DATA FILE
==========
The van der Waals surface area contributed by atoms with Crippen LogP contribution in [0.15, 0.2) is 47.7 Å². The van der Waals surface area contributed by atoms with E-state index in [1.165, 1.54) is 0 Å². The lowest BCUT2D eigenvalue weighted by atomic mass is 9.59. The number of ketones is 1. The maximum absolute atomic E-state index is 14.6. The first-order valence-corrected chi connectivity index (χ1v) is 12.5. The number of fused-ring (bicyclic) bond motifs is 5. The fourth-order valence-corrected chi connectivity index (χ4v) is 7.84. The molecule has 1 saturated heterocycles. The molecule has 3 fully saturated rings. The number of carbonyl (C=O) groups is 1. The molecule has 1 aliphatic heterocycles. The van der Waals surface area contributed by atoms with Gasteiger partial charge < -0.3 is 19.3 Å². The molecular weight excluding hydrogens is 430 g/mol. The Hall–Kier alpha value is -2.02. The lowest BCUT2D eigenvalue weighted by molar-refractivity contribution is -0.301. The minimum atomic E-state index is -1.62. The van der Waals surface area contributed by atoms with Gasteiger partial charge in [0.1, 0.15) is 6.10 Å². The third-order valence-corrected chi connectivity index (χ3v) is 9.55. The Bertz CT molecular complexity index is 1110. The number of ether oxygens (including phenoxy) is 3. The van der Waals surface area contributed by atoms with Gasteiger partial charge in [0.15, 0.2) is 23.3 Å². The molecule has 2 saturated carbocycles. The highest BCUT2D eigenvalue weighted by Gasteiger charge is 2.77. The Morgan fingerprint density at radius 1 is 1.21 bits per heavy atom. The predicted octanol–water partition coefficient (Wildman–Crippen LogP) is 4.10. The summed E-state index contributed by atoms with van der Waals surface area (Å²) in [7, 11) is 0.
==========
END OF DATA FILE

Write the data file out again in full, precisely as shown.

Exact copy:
The van der Waals surface area contributed by atoms with Crippen LogP contribution in [0.15, 0.2) is 47.7 Å². The van der Waals surface area contributed by atoms with E-state index in [1.165, 1.54) is 0 Å². The lowest BCUT2D eigenvalue weighted by atomic mass is 9.59. The number of ketones is 1. The maximum absolute atomic E-state index is 14.6. The first-order valence-corrected chi connectivity index (χ1v) is 12.5. The number of fused-ring (bicyclic) bond motifs is 5. The fourth-order valence-corrected chi connectivity index (χ4v) is 7.84. The molecule has 1 saturated heterocycles. The molecule has 3 fully saturated rings. The number of carbonyl (C=O) groups is 1. The molecule has 1 aliphatic heterocycles. The van der Waals surface area contributed by atoms with Gasteiger partial charge < -0.3 is 19.3 Å². The molecular weight excluding hydrogens is 430 g/mol. The Hall–Kier alpha value is -2.02. The lowest BCUT2D eigenvalue weighted by molar-refractivity contribution is -0.301. The minimum atomic E-state index is -1.62. The van der Waals surface area contributed by atoms with Gasteiger partial charge in [0.1, 0.15) is 6.10 Å². The third-order valence-corrected chi connectivity index (χ3v) is 9.55. The Bertz CT molecular complexity index is 1110. The number of ether oxygens (including phenoxy) is 3. The van der Waals surface area contributed by atoms with Gasteiger partial charge in [0.15, 0.2) is 23.3 Å². The molecule has 2 saturated carbocycles. The highest BCUT2D eigenvalue weighted by Gasteiger charge is 2.77. The Morgan fingerprint density at radius 1 is 1.21 bits per heavy atom. The predicted octanol–water partition coefficient (Wildman–Crippen LogP) is 4.10. The summed E-state index contributed by atoms with van der Waals surface area (Å²) in [7, 11) is 0.